793 F.2d 427 (1st Cir. 1986), 85-1905, Marino v. Hyatt Corp.

Docket Nº:85-1905.
Citation:793 F.2d 427
Party Name:Mary MARINO and Thomas Marino, Plaintiffs, Appellants, v. HYATT CORPORATION, Defendant, Appellee.
Case Date:June 16, 1986
Court:United States Courts of Appeals, Court of Appeals for the First Circuit

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793 F.2d 427 (1st Cir. 1986)

Mary MARINO and Thomas Marino, Plaintiffs, Appellants,


HYATT CORPORATION, Defendant, Appellee.

No. 85-1905.

United States Court of Appeals, First Circuit

June 16, 1986

Argued April 9, 1986.

Lois L. Siegel, with whom Pamela S. Schwartz, Laurence, Mass., was on brief, for plaintiffs, appellants.

Paul S. Grand, with whom Paul W. Goodrich, Carol A. Griffin and Morrison, Mahoney & Miller, Boston, Mass., were on brief, for defendant, appellee.

Before CAMPBELL, Chief Judge, and COFFIN and BOWNES, Circuit Judges.


Plaintiffs-appellants Mary and Thomas Marino appeal from an order of the United States District Court for the District of Massachusetts dismissing their complaint for lack of personal jurisdiction over defendant-appellee Hyatt Corporation. We affirm.


The complaint alleges, in substance, as follows. Plaintiffs are Massachusetts residents and defendant Hyatt is a Delaware corporation with its principal place of business in Chicago, Illinois. In the spring and summer of 1982, plaintiffs made reservations and contracted to stay at defendant's Hyatt Regency Hotel in Maui, Hawaii, through the Rite Way Travel Agency in Methuen, Massachusetts. In July of 1982, plaintiffs traveled to Maui, where they took up lodgings at the Hyatt Regency. On or about July 21, 1982, Mary Marino was injured when she slipped and fell in the bathtub of the hotel room she was sharing with her husband.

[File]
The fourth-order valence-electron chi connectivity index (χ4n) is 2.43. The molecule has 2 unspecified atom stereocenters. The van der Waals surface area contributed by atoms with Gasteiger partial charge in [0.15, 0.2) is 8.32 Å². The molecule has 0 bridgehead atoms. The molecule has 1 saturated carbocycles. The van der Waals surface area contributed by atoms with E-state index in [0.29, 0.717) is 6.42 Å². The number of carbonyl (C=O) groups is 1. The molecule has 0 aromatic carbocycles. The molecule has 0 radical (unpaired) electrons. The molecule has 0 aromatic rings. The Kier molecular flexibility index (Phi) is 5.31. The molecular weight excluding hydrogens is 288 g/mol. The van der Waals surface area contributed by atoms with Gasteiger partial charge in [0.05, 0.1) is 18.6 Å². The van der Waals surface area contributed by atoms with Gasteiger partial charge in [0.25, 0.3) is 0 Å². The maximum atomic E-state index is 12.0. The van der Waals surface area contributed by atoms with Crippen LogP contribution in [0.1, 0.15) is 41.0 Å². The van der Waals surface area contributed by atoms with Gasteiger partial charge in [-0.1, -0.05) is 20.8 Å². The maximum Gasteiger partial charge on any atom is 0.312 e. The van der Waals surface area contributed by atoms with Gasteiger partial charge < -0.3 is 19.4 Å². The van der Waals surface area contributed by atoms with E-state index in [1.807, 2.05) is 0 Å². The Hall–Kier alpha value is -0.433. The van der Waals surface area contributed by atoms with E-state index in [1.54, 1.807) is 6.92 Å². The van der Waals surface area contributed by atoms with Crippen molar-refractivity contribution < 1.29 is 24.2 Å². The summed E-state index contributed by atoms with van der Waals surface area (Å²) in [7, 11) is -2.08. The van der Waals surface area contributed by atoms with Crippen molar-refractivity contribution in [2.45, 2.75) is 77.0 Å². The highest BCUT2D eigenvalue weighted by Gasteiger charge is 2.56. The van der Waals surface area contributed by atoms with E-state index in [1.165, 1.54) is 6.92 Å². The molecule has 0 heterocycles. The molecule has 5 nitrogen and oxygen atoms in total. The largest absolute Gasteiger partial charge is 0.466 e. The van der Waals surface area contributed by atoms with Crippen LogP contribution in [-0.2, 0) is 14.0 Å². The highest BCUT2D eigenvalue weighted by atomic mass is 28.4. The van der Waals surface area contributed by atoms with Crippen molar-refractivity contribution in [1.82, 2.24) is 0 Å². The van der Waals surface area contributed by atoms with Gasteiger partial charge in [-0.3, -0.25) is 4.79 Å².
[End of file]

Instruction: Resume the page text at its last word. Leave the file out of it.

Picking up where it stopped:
Plaintiffs brought this action for damages in the Superior Court for Essex County, Massachusetts, in a complaint dated July 10, 1985. On August 7, 1985, Hyatt removed the case to the United States District Court for the District of Massachusetts. On August 12, Hyatt moved to dismiss for lack of personal jurisdiction over it. The district court granted Hyatt's motion on October 17, 1985, and this appeal followed.


The central issue on this appeal is whether the district court erred in deciding that it lacked personal jurisdiction over defendant Hyatt under the Massachusetts long-arm statute, Mass.Gen.Laws ch. 223A, Sec. 3(a) (1984). 1 Section 3 provides in relevant part,

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Transactions or conduct for personal jurisdiction

A court may exercise personal jurisdiction over a person, who acts directly or by an agent, as to a cause of action in law or equity arising from the person's

(a) transacting any business in this commonwealth; ....

There seems little doubt that Hyatt, a foreign corporation headquartered in Chicago, "transact[s] ... business in th[e] commonwealth" within the meaning of section 3(a). The complaint alleges, and Hyatt does not dispute, that among the hotels Hyatt owns and operates is one in Cambridge, Massachusetts, and that Hyatt regularly advertises and solicits business within the Commonwealth. See, e.g., Bond Leather Co. v. Q.T. Shoe Manufacturing Co., 764 F.2d 928, 932 (1st Cir.1985); Ross v. Ross, 371 Mass. 439, 441, 358 N.E.2d 437, 439 (1976). 2